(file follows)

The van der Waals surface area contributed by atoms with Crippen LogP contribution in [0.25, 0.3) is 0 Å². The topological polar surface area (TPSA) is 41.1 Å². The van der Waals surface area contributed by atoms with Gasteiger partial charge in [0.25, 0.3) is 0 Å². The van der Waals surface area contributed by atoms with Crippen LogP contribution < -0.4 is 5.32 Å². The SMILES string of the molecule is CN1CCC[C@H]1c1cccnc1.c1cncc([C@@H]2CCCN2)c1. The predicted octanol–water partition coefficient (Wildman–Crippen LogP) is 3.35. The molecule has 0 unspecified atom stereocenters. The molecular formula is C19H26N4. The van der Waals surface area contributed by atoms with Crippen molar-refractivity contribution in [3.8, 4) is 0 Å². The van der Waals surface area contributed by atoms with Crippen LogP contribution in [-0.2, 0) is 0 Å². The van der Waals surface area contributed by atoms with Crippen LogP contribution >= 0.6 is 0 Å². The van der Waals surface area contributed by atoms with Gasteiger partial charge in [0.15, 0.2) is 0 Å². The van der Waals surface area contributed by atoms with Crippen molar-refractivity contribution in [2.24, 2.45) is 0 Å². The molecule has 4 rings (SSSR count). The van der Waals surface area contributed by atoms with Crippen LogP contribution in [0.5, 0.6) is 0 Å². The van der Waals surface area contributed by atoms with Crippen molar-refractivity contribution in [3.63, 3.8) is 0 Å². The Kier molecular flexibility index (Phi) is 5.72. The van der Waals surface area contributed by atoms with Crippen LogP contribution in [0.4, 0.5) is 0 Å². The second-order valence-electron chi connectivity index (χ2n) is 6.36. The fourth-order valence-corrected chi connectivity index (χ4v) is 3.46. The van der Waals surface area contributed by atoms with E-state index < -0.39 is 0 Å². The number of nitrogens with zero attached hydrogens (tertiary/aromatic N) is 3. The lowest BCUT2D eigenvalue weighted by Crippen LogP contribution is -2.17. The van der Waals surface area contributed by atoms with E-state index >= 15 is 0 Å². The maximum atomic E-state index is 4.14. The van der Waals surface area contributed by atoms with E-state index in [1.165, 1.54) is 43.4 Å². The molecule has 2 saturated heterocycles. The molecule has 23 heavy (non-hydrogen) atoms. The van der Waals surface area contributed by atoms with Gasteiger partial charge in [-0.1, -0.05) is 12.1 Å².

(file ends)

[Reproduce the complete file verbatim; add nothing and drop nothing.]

The van der Waals surface area contributed by atoms with Crippen LogP contribution in [0.25, 0.3) is 0 Å². The topological polar surface area (TPSA) is 41.1 Å². The van der Waals surface area contributed by atoms with Gasteiger partial charge in [0.25, 0.3) is 0 Å². The van der Waals surface area contributed by atoms with Crippen LogP contribution < -0.4 is 5.32 Å². The SMILES string of the molecule is CN1CCC[C@H]1c1cccnc1.c1cncc([C@@H]2CCCN2)c1. The predicted octanol–water partition coefficient (Wildman–Crippen LogP) is 3.35. The molecule has 0 unspecified atom stereocenters. The molecular formula is C19H26N4. The van der Waals surface area contributed by atoms with Crippen molar-refractivity contribution in [3.8, 4) is 0 Å². The van der Waals surface area contributed by atoms with Crippen LogP contribution in [-0.2, 0) is 0 Å². The van der Waals surface area contributed by atoms with Crippen LogP contribution >= 0.6 is 0 Å². The van der Waals surface area contributed by atoms with Gasteiger partial charge in [0.15, 0.2) is 0 Å². The van der Waals surface area contributed by atoms with Crippen molar-refractivity contribution in [2.24, 2.45) is 0 Å². The molecule has 4 rings (SSSR count). The van der Waals surface area contributed by atoms with Crippen LogP contribution in [0.5, 0.6) is 0 Å². The van der Waals surface area contributed by atoms with Crippen molar-refractivity contribution in [3.63, 3.8) is 0 Å². The Kier molecular flexibility index (Phi) is 5.72. The van der Waals surface area contributed by atoms with Crippen LogP contribution in [0.4, 0.5) is 0 Å². The second-order valence-electron chi connectivity index (χ2n) is 6.36. The fourth-order valence-corrected chi connectivity index (χ4v) is 3.46. The van der Waals surface area contributed by atoms with E-state index < -0.39 is 0 Å². The number of nitrogens with zero attached hydrogens (tertiary/aromatic N) is 3. The lowest BCUT2D eigenvalue weighted by Crippen LogP contribution is -2.17. The van der Waals surface area contributed by atoms with E-state index >= 15 is 0 Å². The maximum atomic E-state index is 4.14. The van der Waals surface area contributed by atoms with E-state index in [1.165, 1.54) is 43.4 Å². The molecule has 2 saturated heterocycles. The molecule has 23 heavy (non-hydrogen) atoms. The van der Waals surface area contributed by atoms with Gasteiger partial charge in [-0.1, -0.05) is 12.1 Å².